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Clients’ expectations regarding companies’ sustainability efforts are becoming increasingly high. But, as many companies will have experienced, you cannot become sustainable overnight. Therefore, many company leaders are faced with a difficult dilemma. A sustainability dilemma. On one hand they are aware of the importance of a strong sustainability message but, conversely, they must be careful not to say too much so they don’t get backlash for failing to deliver. Yet, saying too little can be perceived as if they are doing nothing at all.
At Kunde & Co, we faced this dilemma several years ago during our work for Arla Foods and especially in relation to our work for Ørsted (previously DONG Energy).
Read more about this work and the process of developing a “sustainability intent”, and learn more about our partnership with Ørsted to find and define the company’s new green positioning. And discover how we helped create a strong sustainability narrative that could communicate the company’s shift from black to green energy.
Ørsted had an ambitious green strategy, but they were caught in “the sustainability dilemma”. Management only wanted to communicate “the safe choice” to avoid facing accusations of “greenwashing”. Meanwhile, the rest of the world wished for Ørsted to be much more ambitious. There was need for a concept and communication framework that could convey the company’s true intentions and green initiatives in a credible manner.
By creating a “sustainability intent”, the company can unite both employees and clients around a common sustainability story and prove to the outside world they are all about “a little less conversation, a little more action”.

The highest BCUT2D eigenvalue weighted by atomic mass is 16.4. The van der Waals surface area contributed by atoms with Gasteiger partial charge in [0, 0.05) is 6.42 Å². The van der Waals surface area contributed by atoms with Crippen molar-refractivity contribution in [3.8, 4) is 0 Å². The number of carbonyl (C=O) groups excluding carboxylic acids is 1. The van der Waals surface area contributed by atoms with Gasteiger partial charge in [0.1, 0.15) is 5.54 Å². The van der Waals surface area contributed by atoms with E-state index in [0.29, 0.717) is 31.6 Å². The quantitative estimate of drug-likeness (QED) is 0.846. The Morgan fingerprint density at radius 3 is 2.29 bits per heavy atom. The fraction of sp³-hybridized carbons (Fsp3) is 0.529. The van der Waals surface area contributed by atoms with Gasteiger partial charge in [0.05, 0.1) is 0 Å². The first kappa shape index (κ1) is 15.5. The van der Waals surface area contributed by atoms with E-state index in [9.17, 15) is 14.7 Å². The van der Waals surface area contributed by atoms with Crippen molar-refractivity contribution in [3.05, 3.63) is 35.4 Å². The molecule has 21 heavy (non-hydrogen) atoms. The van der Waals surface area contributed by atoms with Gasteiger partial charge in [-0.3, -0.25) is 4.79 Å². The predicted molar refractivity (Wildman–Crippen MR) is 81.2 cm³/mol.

The journey towards a stronger sustainability position begins with establishing a “sustainability intent”, the likes of which carries great resemblance to the company purpose. This long-term objective defines the direction and overall purpose for the company’s common sustainability efforts. The most important initiatives and stories are collected to show the company is moving towards a greater ambitious goal, and can be seen as proof points which will help build credibility while the company continues to move towards its long-term objective.
When Kunde & Co began work for Ørsted, one key learning was incremental: both clients and employees wanted the energy company to set an ambition they could move towards. To solve this challenge, we recommended Ørsted follow a methodology inspired by a concept from TOYOTA developed more than 20 years ago. This proved that when both employees and clients can see the link between the company’s core business and journey towards becoming more sustainable, that’s when a company’s sustainability narrative holds a very high level of trustworthiness.
Decades on, it is thought-provoking to see where the automobile industry is today.
Learn more about how Kunde & Co helped Ørsted define their green position and how their new communication concept “Changing Energies” came to life.
A “sustainability intent” defines a structure for the company’s sustainability narrative and ambitions. “The long-term objective” sets a direction and ambition for the company’s efforts consisting of several initiatives that function as proof points and serve as evidence the company is working towards a long-term objective. These initiatives are divided into several main themes/strategic focus areas. Furthermore, a “communication concept” will help the company communicate their sustainability strategy to employees and clients, thereby proving there is action behind their words.